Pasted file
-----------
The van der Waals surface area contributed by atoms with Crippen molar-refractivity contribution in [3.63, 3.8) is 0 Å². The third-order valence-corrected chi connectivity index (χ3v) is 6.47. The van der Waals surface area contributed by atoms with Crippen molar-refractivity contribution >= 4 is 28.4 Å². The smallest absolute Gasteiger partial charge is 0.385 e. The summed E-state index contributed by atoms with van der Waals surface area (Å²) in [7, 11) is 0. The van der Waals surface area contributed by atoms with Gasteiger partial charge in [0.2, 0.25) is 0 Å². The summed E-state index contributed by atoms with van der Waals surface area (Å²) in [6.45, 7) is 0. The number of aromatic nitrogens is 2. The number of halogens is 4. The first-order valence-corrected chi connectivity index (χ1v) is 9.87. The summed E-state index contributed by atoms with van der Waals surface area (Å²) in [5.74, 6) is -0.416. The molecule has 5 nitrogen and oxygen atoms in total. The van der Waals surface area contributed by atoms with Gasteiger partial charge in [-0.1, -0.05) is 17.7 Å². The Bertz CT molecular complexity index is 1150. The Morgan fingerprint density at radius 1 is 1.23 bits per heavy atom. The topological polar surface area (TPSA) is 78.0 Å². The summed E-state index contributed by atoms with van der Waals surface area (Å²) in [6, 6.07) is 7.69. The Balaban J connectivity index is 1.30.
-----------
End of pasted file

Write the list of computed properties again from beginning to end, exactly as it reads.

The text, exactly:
The van der Waals surface area contributed by atoms with Crippen molar-refractivity contribution in [3.63, 3.8) is 0 Å². The third-order valence-corrected chi connectivity index (χ3v) is 6.47. The van der Waals surface area contributed by atoms with Crippen molar-refractivity contribution >= 4 is 28.4 Å². The smallest absolute Gasteiger partial charge is 0.385 e. The summed E-state index contributed by atoms with van der Waals surface area (Å²) in [7, 11) is 0. The van der Waals surface area contributed by atoms with Gasteiger partial charge in [0.2, 0.25) is 0 Å². The summed E-state index contributed by atoms with van der Waals surface area (Å²) in [6.45, 7) is 0. The number of aromatic nitrogens is 2. The number of halogens is 4. The first-order valence-corrected chi connectivity index (χ1v) is 9.87. The summed E-state index contributed by atoms with van der Waals surface area (Å²) in [5.74, 6) is -0.416. The molecule has 5 nitrogen and oxygen atoms in total. The van der Waals surface area contributed by atoms with Gasteiger partial charge in [-0.1, -0.05) is 17.7 Å². The Bertz CT molecular complexity index is 1150. The Morgan fingerprint density at radius 1 is 1.23 bits per heavy atom. The topological polar surface area (TPSA) is 78.0 Å². The summed E-state index contributed by atoms with van der Waals surface area (Å²) in [6, 6.07) is 7.69. The Balaban J connectivity index is 1.30.